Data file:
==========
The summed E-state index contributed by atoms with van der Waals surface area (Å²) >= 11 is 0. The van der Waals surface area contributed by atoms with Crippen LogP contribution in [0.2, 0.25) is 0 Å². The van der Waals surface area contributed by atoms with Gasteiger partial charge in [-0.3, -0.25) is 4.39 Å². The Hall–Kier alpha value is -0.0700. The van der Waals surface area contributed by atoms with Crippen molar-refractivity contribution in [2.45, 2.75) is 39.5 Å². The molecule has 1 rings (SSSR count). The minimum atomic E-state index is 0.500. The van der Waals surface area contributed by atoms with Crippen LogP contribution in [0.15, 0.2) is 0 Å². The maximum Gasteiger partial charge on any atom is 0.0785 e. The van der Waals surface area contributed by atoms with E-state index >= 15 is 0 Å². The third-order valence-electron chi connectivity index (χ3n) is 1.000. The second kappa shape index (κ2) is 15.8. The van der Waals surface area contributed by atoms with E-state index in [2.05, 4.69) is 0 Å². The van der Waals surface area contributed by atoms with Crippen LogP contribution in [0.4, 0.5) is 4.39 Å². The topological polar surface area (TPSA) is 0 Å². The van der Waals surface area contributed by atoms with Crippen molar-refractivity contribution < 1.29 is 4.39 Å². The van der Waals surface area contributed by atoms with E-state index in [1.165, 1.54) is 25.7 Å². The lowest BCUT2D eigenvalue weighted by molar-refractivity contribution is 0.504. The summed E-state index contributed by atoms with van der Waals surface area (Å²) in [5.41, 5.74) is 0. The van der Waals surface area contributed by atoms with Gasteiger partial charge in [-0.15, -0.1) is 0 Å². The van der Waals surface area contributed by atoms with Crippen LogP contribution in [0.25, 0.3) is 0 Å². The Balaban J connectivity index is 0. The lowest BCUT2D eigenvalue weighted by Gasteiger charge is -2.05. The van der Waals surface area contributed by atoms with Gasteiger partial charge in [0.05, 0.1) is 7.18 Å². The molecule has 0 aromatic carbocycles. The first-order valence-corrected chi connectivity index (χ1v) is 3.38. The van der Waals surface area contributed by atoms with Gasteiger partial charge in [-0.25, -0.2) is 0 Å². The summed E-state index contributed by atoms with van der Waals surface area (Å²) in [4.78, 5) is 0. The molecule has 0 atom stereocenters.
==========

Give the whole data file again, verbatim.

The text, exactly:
The summed E-state index contributed by atoms with van der Waals surface area (Å²) >= 11 is 0. The van der Waals surface area contributed by atoms with Crippen LogP contribution in [0.2, 0.25) is 0 Å². The van der Waals surface area contributed by atoms with Gasteiger partial charge in [-0.3, -0.25) is 4.39 Å². The Hall–Kier alpha value is -0.0700. The van der Waals surface area contributed by atoms with Crippen molar-refractivity contribution in [2.45, 2.75) is 39.5 Å². The molecule has 1 rings (SSSR count). The minimum atomic E-state index is 0.500. The van der Waals surface area contributed by atoms with Crippen LogP contribution in [0.15, 0.2) is 0 Å². The maximum Gasteiger partial charge on any atom is 0.0785 e. The van der Waals surface area contributed by atoms with E-state index >= 15 is 0 Å². The third-order valence-electron chi connectivity index (χ3n) is 1.000. The second kappa shape index (κ2) is 15.8. The van der Waals surface area contributed by atoms with E-state index in [2.05, 4.69) is 0 Å². The van der Waals surface area contributed by atoms with Crippen LogP contribution in [0.4, 0.5) is 4.39 Å². The topological polar surface area (TPSA) is 0 Å². The van der Waals surface area contributed by atoms with Crippen molar-refractivity contribution < 1.29 is 4.39 Å². The van der Waals surface area contributed by atoms with E-state index in [1.165, 1.54) is 25.7 Å². The lowest BCUT2D eigenvalue weighted by molar-refractivity contribution is 0.504. The summed E-state index contributed by atoms with van der Waals surface area (Å²) in [5.41, 5.74) is 0. The van der Waals surface area contributed by atoms with Gasteiger partial charge in [-0.15, -0.1) is 0 Å². The van der Waals surface area contributed by atoms with Crippen LogP contribution in [0.25, 0.3) is 0 Å². The Balaban J connectivity index is 0. The lowest BCUT2D eigenvalue weighted by Gasteiger charge is -2.05. The van der Waals surface area contributed by atoms with Gasteiger partial charge in [0.05, 0.1) is 7.18 Å². The molecule has 0 aromatic carbocycles. The first-order valence-corrected chi connectivity index (χ1v) is 3.38. The van der Waals surface area contributed by atoms with Gasteiger partial charge in [-0.25, -0.2) is 0 Å². The summed E-state index contributed by atoms with van der Waals surface area (Å²) in [4.78, 5) is 0. The molecule has 0 atom stereocenters.